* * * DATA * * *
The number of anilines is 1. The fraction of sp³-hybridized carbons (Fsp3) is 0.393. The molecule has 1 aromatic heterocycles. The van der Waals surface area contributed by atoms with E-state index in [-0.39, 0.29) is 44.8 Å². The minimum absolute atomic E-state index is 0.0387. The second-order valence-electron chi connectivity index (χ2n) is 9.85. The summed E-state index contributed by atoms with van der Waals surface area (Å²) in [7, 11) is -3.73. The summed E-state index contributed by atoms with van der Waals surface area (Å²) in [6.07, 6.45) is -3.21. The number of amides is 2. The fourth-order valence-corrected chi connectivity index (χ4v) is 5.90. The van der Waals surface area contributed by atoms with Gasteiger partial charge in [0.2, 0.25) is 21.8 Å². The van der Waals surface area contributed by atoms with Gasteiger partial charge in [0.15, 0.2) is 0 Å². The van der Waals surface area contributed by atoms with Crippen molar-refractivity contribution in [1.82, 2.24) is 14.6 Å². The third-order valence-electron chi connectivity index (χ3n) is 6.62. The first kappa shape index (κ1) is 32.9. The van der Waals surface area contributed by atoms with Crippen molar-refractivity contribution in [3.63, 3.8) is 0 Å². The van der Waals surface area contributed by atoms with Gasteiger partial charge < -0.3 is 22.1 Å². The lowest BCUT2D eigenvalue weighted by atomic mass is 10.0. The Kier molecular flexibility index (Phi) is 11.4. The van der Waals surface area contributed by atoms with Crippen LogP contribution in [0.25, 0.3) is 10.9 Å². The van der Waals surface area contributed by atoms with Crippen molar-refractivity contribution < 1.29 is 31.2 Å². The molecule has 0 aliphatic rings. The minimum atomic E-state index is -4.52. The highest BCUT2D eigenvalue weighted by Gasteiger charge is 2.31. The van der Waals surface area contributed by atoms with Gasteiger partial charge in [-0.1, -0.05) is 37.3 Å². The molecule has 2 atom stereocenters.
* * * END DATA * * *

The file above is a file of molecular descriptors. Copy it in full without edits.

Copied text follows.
The number of anilines is 1. The fraction of sp³-hybridized carbons (Fsp3) is 0.393. The molecule has 1 aromatic heterocycles. The van der Waals surface area contributed by atoms with E-state index in [-0.39, 0.29) is 44.8 Å². The minimum absolute atomic E-state index is 0.0387. The second-order valence-electron chi connectivity index (χ2n) is 9.85. The summed E-state index contributed by atoms with van der Waals surface area (Å²) in [7, 11) is -3.73. The summed E-state index contributed by atoms with van der Waals surface area (Å²) in [6.07, 6.45) is -3.21. The number of amides is 2. The fourth-order valence-corrected chi connectivity index (χ4v) is 5.90. The van der Waals surface area contributed by atoms with Gasteiger partial charge in [0.2, 0.25) is 21.8 Å². The van der Waals surface area contributed by atoms with Gasteiger partial charge in [0.15, 0.2) is 0 Å². The van der Waals surface area contributed by atoms with Crippen molar-refractivity contribution in [1.82, 2.24) is 14.6 Å². The third-order valence-electron chi connectivity index (χ3n) is 6.62. The first kappa shape index (κ1) is 32.9. The van der Waals surface area contributed by atoms with Crippen molar-refractivity contribution in [3.63, 3.8) is 0 Å². The van der Waals surface area contributed by atoms with Gasteiger partial charge < -0.3 is 22.1 Å². The lowest BCUT2D eigenvalue weighted by atomic mass is 10.0. The Kier molecular flexibility index (Phi) is 11.4. The van der Waals surface area contributed by atoms with Crippen LogP contribution in [0.25, 0.3) is 10.9 Å². The van der Waals surface area contributed by atoms with Crippen molar-refractivity contribution < 1.29 is 31.2 Å². The molecule has 0 aliphatic rings. The minimum atomic E-state index is -4.52. The highest BCUT2D eigenvalue weighted by Gasteiger charge is 2.31. The van der Waals surface area contributed by atoms with Gasteiger partial charge in [-0.1, -0.05) is 37.3 Å². The molecule has 2 atom stereocenters.